READ FOR BOOKERTHON
An astrobiologist helps his neuro-divergent son understand our beautiful, imperilled planet
⫸ “Theo Byrne is an astrobiologist looking for life in space while also caring for his behaviourally challenged son, Robin. Theo’s wife, an environmental activist, has died in a car crash and as means to connect, Robin is intensely focused on the deterioration of the natural world.
“He is prone to violent rages when frustrated or challenged, and authorities from his school are concerned about Theo’s parenting abilities. Until Robin is accepted into an experimental programme focused on enhancing his emotional control as well as re-connecting him with his dead mother.
“The book provides commentary on the political, scientific, environmental and social state of the world within the private universe of a close father-son bond.”
Get out, my son said. You’re making that up. And we were, we Earthlings. Making it up as we were went along, then proving it for all the universe to see.
⫸ “Powers has a common theme of environmental and political care in his novels, and I appreciate that he never makes his points preachy or suffocating. In this instance he has a focused narrative about Theo and his mentally troubled son Robin whom he is trying to raise alone. The boy’s obsession with the world and Theo’s obligation to be his teacher, provides an opportunity for Powers to educate us on his thoughts of what’s wrong with the society and how to fix it. Yet at the same time the relationship between the two protagonists is beautifully detailed keeping the reader hooked.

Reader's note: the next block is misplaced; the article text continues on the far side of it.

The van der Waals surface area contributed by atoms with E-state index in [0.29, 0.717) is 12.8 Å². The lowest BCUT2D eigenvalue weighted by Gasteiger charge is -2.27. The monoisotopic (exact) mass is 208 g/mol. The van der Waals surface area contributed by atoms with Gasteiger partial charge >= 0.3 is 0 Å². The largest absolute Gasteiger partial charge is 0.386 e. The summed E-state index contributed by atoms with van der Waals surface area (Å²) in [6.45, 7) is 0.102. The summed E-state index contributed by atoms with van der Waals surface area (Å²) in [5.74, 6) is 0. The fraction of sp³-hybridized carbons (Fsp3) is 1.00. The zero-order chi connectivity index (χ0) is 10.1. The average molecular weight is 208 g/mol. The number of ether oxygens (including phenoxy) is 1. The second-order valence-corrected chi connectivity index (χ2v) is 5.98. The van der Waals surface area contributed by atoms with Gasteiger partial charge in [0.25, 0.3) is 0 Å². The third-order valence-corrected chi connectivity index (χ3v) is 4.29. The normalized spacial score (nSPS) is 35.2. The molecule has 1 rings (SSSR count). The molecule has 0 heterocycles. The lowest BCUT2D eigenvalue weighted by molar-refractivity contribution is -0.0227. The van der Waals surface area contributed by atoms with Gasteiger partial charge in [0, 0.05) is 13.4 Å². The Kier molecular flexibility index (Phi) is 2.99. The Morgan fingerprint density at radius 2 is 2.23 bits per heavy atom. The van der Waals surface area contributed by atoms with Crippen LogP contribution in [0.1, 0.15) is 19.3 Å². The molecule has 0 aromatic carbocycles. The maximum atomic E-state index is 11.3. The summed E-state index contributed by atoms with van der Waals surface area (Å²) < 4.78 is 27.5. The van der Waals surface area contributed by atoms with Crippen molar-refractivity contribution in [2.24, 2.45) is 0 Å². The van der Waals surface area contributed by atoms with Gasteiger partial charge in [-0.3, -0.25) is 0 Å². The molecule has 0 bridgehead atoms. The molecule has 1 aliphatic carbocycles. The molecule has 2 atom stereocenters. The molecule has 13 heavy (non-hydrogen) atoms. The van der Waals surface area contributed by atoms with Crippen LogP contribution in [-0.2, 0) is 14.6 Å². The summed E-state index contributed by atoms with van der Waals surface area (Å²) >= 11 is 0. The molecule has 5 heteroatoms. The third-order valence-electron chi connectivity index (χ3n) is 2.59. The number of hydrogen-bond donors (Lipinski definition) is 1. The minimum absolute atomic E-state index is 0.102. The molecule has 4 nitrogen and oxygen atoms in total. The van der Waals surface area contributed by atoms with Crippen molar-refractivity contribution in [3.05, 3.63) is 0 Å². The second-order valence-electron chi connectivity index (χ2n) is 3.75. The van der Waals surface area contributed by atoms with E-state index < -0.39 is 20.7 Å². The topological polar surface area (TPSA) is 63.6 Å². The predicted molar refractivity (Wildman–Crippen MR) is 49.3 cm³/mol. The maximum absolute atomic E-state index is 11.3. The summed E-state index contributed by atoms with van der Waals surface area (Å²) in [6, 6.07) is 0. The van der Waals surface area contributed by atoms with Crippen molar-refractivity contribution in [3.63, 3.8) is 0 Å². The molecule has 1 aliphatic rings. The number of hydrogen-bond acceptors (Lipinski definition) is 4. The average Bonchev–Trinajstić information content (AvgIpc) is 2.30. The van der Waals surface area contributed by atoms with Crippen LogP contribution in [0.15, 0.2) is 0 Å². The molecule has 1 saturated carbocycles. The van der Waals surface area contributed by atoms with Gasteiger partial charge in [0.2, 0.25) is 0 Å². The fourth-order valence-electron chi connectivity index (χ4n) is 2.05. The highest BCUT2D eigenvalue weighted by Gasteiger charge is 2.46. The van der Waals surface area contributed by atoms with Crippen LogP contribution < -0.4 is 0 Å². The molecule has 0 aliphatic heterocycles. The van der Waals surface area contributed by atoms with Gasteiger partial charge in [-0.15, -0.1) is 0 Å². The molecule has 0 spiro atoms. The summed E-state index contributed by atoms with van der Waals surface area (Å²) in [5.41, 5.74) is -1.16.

“I especially liked the science fiction/dystopian touch with the machine that can connect people’s thoughts with those already passed. A real mix of topics and styles both real and not brought together in an enlightening read.” – Rachel
⫸ “In hindsight, the conclusion of this book was entirely predictable, but at the time it hit me like a tonne of bricks. I don’t have the eloquence to convey even a sliver of the grace Richard Powers has as an author. His commentary on the degradation of the environment interwoven with the helplessness and terror felt by the character of Robin left me feeling depleted. There was no glimmer of hope or redemption, and nor should there be.” – Suzy
WW Norton Co